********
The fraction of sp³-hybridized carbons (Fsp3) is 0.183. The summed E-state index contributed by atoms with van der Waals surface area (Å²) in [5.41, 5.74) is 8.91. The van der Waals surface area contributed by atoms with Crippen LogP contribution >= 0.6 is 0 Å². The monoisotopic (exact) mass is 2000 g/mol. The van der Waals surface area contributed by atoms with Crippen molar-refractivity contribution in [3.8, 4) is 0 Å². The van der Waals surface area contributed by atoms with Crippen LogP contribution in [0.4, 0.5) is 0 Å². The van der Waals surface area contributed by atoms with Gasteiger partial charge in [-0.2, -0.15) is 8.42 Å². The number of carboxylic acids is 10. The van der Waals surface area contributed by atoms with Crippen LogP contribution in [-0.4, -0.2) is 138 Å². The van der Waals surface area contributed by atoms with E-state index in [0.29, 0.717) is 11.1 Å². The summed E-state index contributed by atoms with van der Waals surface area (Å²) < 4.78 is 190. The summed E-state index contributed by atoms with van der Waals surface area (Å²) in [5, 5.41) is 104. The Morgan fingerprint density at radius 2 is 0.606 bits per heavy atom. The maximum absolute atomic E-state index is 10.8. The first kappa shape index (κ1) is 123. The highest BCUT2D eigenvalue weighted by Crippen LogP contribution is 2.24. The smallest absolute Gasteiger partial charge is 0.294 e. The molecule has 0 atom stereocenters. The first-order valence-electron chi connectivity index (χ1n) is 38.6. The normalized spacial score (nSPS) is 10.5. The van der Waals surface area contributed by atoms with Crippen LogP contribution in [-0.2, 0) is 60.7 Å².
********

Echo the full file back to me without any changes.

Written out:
The fraction of sp³-hybridized carbons (Fsp3) is 0.183. The summed E-state index contributed by atoms with van der Waals surface area (Å²) in [5.41, 5.74) is 8.91. The van der Waals surface area contributed by atoms with Crippen LogP contribution >= 0.6 is 0 Å². The monoisotopic (exact) mass is 2000 g/mol. The van der Waals surface area contributed by atoms with Crippen molar-refractivity contribution in [3.8, 4) is 0 Å². The van der Waals surface area contributed by atoms with Crippen LogP contribution in [0.4, 0.5) is 0 Å². The van der Waals surface area contributed by atoms with Gasteiger partial charge in [-0.2, -0.15) is 8.42 Å². The number of carboxylic acids is 10. The van der Waals surface area contributed by atoms with Crippen LogP contribution in [-0.4, -0.2) is 138 Å². The van der Waals surface area contributed by atoms with E-state index in [0.29, 0.717) is 11.1 Å². The summed E-state index contributed by atoms with van der Waals surface area (Å²) < 4.78 is 190. The summed E-state index contributed by atoms with van der Waals surface area (Å²) in [5, 5.41) is 104. The Morgan fingerprint density at radius 2 is 0.606 bits per heavy atom. The maximum absolute atomic E-state index is 10.8. The first kappa shape index (κ1) is 123. The highest BCUT2D eigenvalue weighted by Crippen LogP contribution is 2.24. The smallest absolute Gasteiger partial charge is 0.294 e. The molecule has 0 atom stereocenters. The first-order valence-electron chi connectivity index (χ1n) is 38.6. The normalized spacial score (nSPS) is 10.5. The van der Waals surface area contributed by atoms with Crippen LogP contribution in [-0.2, 0) is 60.7 Å².